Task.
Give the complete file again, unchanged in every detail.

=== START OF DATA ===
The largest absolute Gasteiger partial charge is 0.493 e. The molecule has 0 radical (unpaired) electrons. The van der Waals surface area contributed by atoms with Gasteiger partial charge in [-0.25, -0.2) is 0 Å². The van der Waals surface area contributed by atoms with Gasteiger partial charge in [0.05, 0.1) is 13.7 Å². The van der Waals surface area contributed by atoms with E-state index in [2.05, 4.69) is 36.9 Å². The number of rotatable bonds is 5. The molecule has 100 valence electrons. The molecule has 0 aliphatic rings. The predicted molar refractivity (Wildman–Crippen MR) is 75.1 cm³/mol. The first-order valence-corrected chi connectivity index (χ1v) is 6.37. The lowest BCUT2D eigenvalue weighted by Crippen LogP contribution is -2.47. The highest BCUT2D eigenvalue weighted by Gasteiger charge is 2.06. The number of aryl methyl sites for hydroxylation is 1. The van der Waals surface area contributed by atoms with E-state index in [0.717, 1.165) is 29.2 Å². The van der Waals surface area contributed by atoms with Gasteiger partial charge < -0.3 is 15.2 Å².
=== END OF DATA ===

The largest absolute Gasteiger partial charge is 0.493 e. The molecule has 0 radical (unpaired) electrons. The van der Waals surface area contributed by atoms with Gasteiger partial charge in [-0.25, -0.2) is 0 Å². The van der Waals surface area contributed by atoms with Gasteiger partial charge in [0.05, 0.1) is 13.7 Å². The van der Waals surface area contributed by atoms with E-state index in [2.05, 4.69) is 36.9 Å². The number of rotatable bonds is 5. The molecule has 100 valence electrons. The molecule has 0 aliphatic rings. The predicted molar refractivity (Wildman–Crippen MR) is 75.1 cm³/mol. The first-order valence-corrected chi connectivity index (χ1v) is 6.37. The lowest BCUT2D eigenvalue weighted by Crippen LogP contribution is -2.47. The highest BCUT2D eigenvalue weighted by Gasteiger charge is 2.06. The number of aryl methyl sites for hydroxylation is 1. The van der Waals surface area contributed by atoms with E-state index in [0.717, 1.165) is 29.2 Å². The van der Waals surface area contributed by atoms with Gasteiger partial charge < -0.3 is 15.2 Å².